NEW YORK CITY — In an email to supporters, former Rep. Anthony Weiner acknowledged Wednesday that “powerful voices” are calling for him to bow out of the mayor's race in the face of new revelations about his career-halting sexting scandal — behavior he called a “personal failing” and a “terrible mistake.”
But Weiner maintained he will continue his campaign despite the latest disclosures, which he said he and his wife, Huma Abedin, “have put behind” them after she gave him a second chance that he has “never stopped being grateful for.”
“Before and after announcing my run for mayor, I repeatedly answered every question about these mistakes. I was clear that these relationships took place over an extended period of time with more than one person. I regret not saying explicitly when these exchanges happened,” Weiner wrote.
“But the bottom line is that the ‘news’ today is about my past life.”
On Monday, the website TheDirty.com posted a claim by a woman who said she carried on an online relationship with Weiner up to the summer of 2012, more than a year after he resigned from the U.S. House of Representatives and while Abedin was pregnant with their son.
According to the site's anonymous source, after being contacted by Weiner via Facebook, they began communicating regularly online and over the phone.
The anonymous woman also claims Weiner — who reportedly went by the screen name “Carlos Danger” — offered to buy her a Chicago condo at 1235 S. Prairie Ave. where they could meet for sex.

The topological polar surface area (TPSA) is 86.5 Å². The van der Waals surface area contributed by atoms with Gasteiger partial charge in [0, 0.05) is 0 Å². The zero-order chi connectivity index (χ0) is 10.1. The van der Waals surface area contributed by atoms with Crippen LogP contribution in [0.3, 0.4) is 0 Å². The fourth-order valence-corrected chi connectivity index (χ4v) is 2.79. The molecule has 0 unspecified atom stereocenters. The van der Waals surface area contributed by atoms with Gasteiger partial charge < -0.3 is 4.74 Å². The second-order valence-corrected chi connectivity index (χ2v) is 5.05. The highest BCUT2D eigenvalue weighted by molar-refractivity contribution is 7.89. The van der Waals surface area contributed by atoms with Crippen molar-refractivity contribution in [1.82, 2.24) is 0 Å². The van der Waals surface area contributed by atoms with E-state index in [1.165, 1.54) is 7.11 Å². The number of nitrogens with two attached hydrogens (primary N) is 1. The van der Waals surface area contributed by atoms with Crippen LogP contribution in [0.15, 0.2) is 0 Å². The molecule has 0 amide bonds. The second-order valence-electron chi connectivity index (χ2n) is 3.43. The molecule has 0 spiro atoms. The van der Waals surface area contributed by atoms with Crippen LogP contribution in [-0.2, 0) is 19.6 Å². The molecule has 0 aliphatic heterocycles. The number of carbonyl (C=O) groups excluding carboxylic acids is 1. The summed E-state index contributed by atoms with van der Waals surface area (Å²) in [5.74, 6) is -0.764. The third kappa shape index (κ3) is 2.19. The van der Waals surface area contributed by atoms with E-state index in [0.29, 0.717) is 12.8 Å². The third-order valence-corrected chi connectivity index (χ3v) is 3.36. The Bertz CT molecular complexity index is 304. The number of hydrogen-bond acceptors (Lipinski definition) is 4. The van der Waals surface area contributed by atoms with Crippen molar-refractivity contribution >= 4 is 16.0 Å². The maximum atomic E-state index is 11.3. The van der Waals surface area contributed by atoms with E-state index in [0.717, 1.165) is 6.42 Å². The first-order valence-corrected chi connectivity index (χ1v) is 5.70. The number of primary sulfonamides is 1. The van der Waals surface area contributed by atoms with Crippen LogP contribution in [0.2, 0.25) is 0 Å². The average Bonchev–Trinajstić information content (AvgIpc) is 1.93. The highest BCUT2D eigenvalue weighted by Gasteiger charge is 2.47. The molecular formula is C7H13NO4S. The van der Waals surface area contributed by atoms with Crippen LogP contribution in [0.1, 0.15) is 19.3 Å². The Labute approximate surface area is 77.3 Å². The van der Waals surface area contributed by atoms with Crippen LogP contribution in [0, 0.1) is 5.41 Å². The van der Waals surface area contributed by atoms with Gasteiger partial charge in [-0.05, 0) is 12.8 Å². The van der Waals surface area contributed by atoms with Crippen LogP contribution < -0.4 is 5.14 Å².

On Tuesday, Weiner and Abedin addressed the situation before a candidate forum at the Gay Men’s Health Crisis center in Manhattan.
“I said that other texts and photos were likely to come out, and today they have,” Weiner told reporters.
Abedin said that it had taken a lot of work to forgive her husband for his actions that occurred before and after he resigned from Congress in 2011.
“It was not an easy choice in any way, but I made the decision that it was worth staying in this marriage,” she said.
In the email, Weiner said he “completely [understood] that some may not ever even consider voting for me.”
Still, he said he would continue to campaign to persuade reluctant voters.
“This fight is too important to give up, because I've had embarrassing personal things become public,” he wrote.